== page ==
EGU General Assembly 2022
© Author(s) 2022. This work is distributed under
the Creative Commons Attribution 4.0 License.

The role of meteorology in the near-surface ozone enhancements over Europe during the COVID-19 lockdown of early spring 2020

Carlos Ordóñez1, José M. Garrido-Pérez1,2, and Ricardo García-Herrera1,2
Carlos Ordóñez et al.
  • 1Universidad Complutense de Madrid, Facultad de Ciencias Físicas, Departamento de Física de la Tierra y Astrofísica, Madrid, Spain (
  • 2Instituto de Geociencias (IGEO, CSIC-UCM), Madrid, Spain

Over the last two years non-pharmaceutical intervention measures in the form of social distancing and lockdowns have been applied to reduce the transmission of SARS-CoV-2. While the exact nature and duration of these measures have varied substantially over the European continent, most countries were under strict lockdowns at the beginning of the pandemic, from mid-March to late April 2020. This caused unprecedented falls in industrial activity and vehicle use, two of the main sources of air pollution.

Here we investigate the effects of that lockdown on the near-surface ozone concentrations. For that purpose, we use 1-h daily maximum nitrogen dioxide (NO2) and maximum daily 8-h running average ozone (MDA8 O3) observations at ~1300 background sites of the European Environment Agency's air quality database (AirBase) as well as a meteorological reanalysis.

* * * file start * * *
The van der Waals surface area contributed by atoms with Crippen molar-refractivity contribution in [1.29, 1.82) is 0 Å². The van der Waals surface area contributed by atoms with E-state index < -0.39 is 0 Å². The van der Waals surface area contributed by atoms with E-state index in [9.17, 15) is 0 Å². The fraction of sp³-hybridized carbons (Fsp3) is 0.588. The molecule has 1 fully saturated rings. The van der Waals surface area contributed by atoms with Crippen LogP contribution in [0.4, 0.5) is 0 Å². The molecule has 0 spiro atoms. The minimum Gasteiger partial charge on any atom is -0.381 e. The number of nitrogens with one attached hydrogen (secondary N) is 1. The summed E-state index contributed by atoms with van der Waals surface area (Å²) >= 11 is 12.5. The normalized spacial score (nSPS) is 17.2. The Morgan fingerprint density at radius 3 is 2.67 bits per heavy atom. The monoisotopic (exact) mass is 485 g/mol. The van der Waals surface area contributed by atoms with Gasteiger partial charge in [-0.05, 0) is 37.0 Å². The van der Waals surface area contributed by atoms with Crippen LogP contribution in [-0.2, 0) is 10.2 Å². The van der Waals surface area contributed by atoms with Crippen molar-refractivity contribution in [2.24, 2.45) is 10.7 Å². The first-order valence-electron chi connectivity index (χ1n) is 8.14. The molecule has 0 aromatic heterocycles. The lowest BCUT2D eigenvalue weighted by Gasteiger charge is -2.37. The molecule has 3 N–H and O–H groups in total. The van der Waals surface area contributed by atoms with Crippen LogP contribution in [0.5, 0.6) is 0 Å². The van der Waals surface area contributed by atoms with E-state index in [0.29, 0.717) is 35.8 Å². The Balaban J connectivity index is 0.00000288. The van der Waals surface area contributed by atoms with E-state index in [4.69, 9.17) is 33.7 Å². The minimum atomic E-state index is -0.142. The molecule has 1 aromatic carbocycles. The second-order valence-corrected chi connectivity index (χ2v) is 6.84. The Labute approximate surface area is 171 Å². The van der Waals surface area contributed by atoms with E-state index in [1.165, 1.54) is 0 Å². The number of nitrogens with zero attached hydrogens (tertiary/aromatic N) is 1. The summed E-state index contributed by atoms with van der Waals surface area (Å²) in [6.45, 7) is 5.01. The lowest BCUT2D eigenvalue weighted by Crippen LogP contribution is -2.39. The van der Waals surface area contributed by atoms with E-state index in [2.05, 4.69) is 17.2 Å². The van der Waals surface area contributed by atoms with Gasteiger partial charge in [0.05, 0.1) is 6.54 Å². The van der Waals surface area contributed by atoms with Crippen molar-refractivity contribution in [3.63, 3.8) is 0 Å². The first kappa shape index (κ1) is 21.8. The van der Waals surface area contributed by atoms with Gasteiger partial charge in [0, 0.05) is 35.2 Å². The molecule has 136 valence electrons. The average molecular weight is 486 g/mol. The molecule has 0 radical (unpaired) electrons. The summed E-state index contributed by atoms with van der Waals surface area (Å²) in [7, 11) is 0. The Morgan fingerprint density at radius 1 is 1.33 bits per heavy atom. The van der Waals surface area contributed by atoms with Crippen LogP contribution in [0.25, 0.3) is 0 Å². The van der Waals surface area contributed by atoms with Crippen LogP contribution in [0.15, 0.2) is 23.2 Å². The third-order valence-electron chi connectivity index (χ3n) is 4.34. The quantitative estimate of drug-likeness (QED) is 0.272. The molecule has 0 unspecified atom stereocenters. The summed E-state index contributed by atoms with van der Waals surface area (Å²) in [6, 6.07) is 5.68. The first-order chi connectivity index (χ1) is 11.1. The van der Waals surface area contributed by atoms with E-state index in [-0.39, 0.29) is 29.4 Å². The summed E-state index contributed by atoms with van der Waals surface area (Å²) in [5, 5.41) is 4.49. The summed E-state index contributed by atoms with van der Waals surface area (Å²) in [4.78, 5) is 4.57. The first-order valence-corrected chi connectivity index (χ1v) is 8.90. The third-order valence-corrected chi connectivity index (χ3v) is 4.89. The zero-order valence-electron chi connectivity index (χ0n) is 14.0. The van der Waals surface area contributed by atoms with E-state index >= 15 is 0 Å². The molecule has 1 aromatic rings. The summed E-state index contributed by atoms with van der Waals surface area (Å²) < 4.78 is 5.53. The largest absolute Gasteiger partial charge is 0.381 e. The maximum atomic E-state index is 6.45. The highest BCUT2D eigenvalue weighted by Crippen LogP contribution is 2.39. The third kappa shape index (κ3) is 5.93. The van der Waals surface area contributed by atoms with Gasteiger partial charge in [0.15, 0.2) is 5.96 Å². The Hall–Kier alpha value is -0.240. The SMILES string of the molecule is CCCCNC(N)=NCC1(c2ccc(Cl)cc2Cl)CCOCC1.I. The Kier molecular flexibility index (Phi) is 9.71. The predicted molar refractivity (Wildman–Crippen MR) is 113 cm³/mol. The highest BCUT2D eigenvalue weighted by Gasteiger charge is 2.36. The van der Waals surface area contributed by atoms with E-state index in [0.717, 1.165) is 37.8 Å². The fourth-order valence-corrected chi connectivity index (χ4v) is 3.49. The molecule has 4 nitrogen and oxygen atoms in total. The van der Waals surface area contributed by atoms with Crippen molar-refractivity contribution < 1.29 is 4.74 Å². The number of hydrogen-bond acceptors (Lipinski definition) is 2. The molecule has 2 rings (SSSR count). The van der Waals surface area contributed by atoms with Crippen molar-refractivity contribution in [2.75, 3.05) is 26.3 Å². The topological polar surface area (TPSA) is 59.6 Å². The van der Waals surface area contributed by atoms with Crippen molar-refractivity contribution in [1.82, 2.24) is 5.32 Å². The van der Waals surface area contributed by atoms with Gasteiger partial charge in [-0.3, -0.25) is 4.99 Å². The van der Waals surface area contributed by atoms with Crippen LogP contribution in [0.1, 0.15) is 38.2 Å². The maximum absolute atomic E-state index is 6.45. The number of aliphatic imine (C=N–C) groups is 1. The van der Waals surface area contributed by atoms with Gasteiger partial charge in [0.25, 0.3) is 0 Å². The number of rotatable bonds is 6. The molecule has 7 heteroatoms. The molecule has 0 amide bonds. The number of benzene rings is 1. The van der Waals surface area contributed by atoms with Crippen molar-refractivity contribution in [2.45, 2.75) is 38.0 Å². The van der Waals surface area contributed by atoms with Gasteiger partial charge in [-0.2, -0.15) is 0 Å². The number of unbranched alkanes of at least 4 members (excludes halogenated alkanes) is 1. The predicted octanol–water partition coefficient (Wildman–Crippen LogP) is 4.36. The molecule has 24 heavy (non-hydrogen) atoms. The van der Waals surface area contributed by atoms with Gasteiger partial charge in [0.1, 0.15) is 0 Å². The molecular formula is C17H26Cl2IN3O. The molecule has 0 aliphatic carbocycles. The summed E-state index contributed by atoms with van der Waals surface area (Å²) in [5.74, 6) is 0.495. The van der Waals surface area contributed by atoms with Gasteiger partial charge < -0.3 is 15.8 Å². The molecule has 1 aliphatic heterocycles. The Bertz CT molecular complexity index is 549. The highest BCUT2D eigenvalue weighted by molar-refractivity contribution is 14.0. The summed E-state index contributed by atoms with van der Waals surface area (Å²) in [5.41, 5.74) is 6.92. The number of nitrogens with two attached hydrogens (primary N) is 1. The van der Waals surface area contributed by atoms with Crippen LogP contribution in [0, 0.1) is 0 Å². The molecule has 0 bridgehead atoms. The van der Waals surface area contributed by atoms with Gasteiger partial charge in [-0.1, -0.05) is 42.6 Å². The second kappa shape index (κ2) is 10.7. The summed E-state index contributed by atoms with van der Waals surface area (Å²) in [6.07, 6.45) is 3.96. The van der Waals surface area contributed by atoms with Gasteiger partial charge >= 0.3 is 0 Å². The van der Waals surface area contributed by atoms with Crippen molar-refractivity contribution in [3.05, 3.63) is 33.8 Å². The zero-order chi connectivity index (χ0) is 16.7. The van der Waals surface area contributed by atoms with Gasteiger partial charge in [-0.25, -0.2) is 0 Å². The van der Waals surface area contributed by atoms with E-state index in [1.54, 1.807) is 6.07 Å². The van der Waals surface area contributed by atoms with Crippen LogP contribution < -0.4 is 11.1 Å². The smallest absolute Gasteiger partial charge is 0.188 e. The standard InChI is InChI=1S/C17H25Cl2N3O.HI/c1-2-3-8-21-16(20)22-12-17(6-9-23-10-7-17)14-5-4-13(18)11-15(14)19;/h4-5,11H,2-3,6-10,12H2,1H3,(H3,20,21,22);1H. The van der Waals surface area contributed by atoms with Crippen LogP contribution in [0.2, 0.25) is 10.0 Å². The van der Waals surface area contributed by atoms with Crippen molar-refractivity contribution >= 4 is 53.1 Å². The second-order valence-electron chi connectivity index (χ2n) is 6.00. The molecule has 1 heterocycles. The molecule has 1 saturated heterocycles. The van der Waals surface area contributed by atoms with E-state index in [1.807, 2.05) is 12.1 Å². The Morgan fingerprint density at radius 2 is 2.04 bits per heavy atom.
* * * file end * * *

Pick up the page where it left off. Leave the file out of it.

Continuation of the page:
We find that the lockdown caused a substantial reduction in NO2 concentrations across Europe, while O3 increased over northwestern and central Europe compared to the same period in 2015-2019. In some countries like Germany, O3 concentrations were typical of the summer season. Atmospheric conditions were also anomalously stable, dry and warm over large parts of the continent, which could potentially rise the O3 concentrations. Consequently, to separate the effect of meteorology and emissions, we have built statistical models fed by reanalysis meteorological data and estimated the expected O3 concentrations during that period in the absence of a lockdown. The results indicate that a considerable fraction of the observed O3 changes can be explained by elevated temperatures, low atmospheric humidity and high solar radiation.

While this analysis shows a dominant role of the meteorology during the early-spring lockdown, we will discuss other factors such as changes in chemical regimes (caused mainly by sharper decreases in emissions of nitrogen oxides than those of volatile organic compounds) that may have yielded regional ozone enhancements during the pandemic.

How to cite: Ordóñez, C., Garrido-Pérez, J. M., and García-Herrera, R.: The role of meteorology in the near-surface ozone enhancements over Europe during the COVID-19 lockdown of early spring 2020, EGU General Assembly 2022, Vienna, Austria, 23–27 May 2022, EGU22-2068,, 2022.